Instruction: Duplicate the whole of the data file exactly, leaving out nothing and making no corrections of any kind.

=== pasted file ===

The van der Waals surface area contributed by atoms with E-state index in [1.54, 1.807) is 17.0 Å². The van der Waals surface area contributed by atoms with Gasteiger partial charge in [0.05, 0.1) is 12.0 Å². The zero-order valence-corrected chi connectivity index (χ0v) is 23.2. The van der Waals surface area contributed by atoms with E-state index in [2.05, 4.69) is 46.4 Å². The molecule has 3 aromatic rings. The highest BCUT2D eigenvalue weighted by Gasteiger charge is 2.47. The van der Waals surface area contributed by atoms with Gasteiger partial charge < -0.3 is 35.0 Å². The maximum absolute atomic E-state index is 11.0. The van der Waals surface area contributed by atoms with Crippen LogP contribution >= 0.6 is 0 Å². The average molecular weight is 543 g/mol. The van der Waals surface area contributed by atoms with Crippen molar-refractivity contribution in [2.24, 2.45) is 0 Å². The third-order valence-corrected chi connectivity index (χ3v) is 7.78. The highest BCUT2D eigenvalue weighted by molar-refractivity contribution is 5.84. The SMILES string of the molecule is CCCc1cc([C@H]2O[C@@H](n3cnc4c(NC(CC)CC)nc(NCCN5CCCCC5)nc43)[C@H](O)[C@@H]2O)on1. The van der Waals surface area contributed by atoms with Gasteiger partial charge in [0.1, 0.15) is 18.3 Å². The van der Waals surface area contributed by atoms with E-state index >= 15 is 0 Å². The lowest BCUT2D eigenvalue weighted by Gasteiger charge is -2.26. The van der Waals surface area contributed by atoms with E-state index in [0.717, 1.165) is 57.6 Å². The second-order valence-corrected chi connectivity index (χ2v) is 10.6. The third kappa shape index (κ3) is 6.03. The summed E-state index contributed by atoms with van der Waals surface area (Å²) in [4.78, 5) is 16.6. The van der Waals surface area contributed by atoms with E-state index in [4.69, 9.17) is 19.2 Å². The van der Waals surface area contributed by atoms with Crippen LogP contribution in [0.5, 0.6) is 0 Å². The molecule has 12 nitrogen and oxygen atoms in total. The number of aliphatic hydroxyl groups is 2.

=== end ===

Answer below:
The van der Waals surface area contributed by atoms with E-state index in [1.54, 1.807) is 17.0 Å². The van der Waals surface area contributed by atoms with Gasteiger partial charge in [0.05, 0.1) is 12.0 Å². The zero-order valence-corrected chi connectivity index (χ0v) is 23.2. The van der Waals surface area contributed by atoms with E-state index in [2.05, 4.69) is 46.4 Å². The molecule has 3 aromatic rings. The highest BCUT2D eigenvalue weighted by Gasteiger charge is 2.47. The van der Waals surface area contributed by atoms with Gasteiger partial charge < -0.3 is 35.0 Å². The maximum absolute atomic E-state index is 11.0. The van der Waals surface area contributed by atoms with Crippen LogP contribution >= 0.6 is 0 Å². The average molecular weight is 543 g/mol. The van der Waals surface area contributed by atoms with Crippen molar-refractivity contribution in [2.24, 2.45) is 0 Å². The third-order valence-corrected chi connectivity index (χ3v) is 7.78. The highest BCUT2D eigenvalue weighted by molar-refractivity contribution is 5.84. The SMILES string of the molecule is CCCc1cc([C@H]2O[C@@H](n3cnc4c(NC(CC)CC)nc(NCCN5CCCCC5)nc43)[C@H](O)[C@@H]2O)on1. The van der Waals surface area contributed by atoms with Gasteiger partial charge in [0.1, 0.15) is 18.3 Å². The van der Waals surface area contributed by atoms with E-state index >= 15 is 0 Å². The lowest BCUT2D eigenvalue weighted by Gasteiger charge is -2.26. The van der Waals surface area contributed by atoms with E-state index in [0.717, 1.165) is 57.6 Å². The second-order valence-corrected chi connectivity index (χ2v) is 10.6. The third kappa shape index (κ3) is 6.03. The summed E-state index contributed by atoms with van der Waals surface area (Å²) in [4.78, 5) is 16.6. The van der Waals surface area contributed by atoms with E-state index in [4.69, 9.17) is 19.2 Å². The van der Waals surface area contributed by atoms with Crippen LogP contribution in [0.5, 0.6) is 0 Å². The molecule has 12 nitrogen and oxygen atoms in total. The number of aliphatic hydroxyl groups is 2.